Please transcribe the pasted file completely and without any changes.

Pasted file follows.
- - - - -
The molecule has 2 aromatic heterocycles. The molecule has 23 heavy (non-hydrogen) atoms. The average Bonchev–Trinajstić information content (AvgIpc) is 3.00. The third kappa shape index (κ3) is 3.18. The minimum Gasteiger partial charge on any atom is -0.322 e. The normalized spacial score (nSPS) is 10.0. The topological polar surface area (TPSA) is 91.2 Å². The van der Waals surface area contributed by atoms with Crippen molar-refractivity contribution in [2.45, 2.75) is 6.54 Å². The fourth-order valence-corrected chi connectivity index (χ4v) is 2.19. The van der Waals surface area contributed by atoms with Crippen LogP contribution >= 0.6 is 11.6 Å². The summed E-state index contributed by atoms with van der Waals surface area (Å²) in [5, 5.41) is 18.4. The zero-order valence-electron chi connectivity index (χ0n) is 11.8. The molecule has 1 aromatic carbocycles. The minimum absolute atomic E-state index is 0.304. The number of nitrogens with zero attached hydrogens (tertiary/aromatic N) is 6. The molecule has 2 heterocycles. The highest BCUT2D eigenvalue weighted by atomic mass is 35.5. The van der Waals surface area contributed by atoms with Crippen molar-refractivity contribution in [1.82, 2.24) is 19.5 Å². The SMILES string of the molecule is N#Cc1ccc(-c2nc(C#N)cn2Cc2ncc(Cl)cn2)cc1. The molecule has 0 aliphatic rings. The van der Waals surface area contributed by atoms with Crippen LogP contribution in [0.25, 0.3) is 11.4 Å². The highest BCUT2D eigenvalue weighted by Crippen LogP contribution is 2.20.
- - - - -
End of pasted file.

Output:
The molecule has 2 aromatic heterocycles. The molecule has 23 heavy (non-hydrogen) atoms. The average Bonchev–Trinajstić information content (AvgIpc) is 3.00. The third kappa shape index (κ3) is 3.18. The minimum Gasteiger partial charge on any atom is -0.322 e. The normalized spacial score (nSPS) is 10.0. The topological polar surface area (TPSA) is 91.2 Å². The van der Waals surface area contributed by atoms with Crippen molar-refractivity contribution in [2.45, 2.75) is 6.54 Å². The fourth-order valence-corrected chi connectivity index (χ4v) is 2.19. The van der Waals surface area contributed by atoms with Crippen LogP contribution >= 0.6 is 11.6 Å². The summed E-state index contributed by atoms with van der Waals surface area (Å²) in [5, 5.41) is 18.4. The zero-order valence-electron chi connectivity index (χ0n) is 11.8. The molecule has 1 aromatic carbocycles. The minimum absolute atomic E-state index is 0.304. The number of nitrogens with zero attached hydrogens (tertiary/aromatic N) is 6. The molecule has 2 heterocycles. The highest BCUT2D eigenvalue weighted by atomic mass is 35.5. The van der Waals surface area contributed by atoms with Crippen molar-refractivity contribution in [1.82, 2.24) is 19.5 Å². The SMILES string of the molecule is N#Cc1ccc(-c2nc(C#N)cn2Cc2ncc(Cl)cn2)cc1. The molecule has 0 aliphatic rings. The van der Waals surface area contributed by atoms with Crippen LogP contribution in [0.25, 0.3) is 11.4 Å². The highest BCUT2D eigenvalue weighted by Crippen LogP contribution is 2.20.